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Acquisition Structure

Definition - What does Acquisition Structure mean?

An acquisition structure refers to the overall framework upon which the purchase/sale of a company will be structured. Fundamentally, the acquisition structure breaks down the company's enterprise value into the cash component and the non-cash consideration components. Non-cash consideration may include rolled equity, vendor take backs, earnouts, etc.

In addition, the acquisition structure will also specify if the transaction is a share or asset deal; what assets are being included and excluded; and sets any other material terms, conditions, stock options (if any) and other post-acquisition arrangements that would affect the buyer and the seller.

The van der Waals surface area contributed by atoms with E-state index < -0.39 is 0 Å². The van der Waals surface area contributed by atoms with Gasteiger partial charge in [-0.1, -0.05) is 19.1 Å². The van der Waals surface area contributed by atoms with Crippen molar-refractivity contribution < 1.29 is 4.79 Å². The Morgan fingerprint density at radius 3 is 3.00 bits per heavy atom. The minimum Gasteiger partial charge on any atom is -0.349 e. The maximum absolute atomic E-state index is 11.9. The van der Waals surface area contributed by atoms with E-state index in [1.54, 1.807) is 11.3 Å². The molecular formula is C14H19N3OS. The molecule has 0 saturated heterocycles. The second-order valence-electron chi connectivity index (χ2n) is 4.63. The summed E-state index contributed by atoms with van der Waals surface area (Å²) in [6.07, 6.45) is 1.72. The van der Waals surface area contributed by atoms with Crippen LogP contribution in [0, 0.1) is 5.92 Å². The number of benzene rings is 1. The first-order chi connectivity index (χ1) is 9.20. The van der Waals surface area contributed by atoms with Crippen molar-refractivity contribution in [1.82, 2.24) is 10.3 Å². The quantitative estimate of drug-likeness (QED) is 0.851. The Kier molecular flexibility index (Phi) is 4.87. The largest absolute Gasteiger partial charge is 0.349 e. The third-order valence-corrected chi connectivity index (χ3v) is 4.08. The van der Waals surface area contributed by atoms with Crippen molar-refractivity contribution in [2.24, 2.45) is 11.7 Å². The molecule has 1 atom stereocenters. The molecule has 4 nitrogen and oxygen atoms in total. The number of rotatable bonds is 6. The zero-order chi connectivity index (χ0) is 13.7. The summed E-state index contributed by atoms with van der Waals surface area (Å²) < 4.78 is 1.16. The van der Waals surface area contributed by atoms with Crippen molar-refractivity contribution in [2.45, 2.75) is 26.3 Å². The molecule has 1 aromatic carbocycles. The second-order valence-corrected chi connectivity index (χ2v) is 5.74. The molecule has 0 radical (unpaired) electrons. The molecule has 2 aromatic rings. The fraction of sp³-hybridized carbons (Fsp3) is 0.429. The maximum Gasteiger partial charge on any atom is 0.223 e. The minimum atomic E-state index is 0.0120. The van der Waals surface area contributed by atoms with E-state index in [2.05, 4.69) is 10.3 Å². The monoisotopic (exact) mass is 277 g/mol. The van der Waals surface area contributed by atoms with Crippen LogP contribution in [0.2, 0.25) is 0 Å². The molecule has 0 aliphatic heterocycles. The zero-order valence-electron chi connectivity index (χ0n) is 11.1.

Divestopedia explains Acquisition Structure

An acquisition arrangement can be structured in different ways depending on the buying or selling objectives, immediate deliverables and long-term goals of the parties involved. Share transactions involve buying the complete business entity, inclusive of future liabilities, loans and receivables. A sold entity may remain as a subsidiary or the wholly owned subsidiary of an acquiring company, or may be amalgamated at the closing date.

Alternatively, asset acquisitions normally involve purchasing only the valuable assets, whereas the legal entity of the selling company may be kept intact. Valuable business assets include buying only the ongoing/running business which can be the physical inventory, any plants, customer lists, brands, patents, trademarks, product/trade names, property and intangible assets.

Certain acquisition structures can provide tax advantages. When completing asset transactions, the buyer is typically entitled to future tax deductions through higher tax depreciation and possibly tax losses carried forward which can offset future taxable income.

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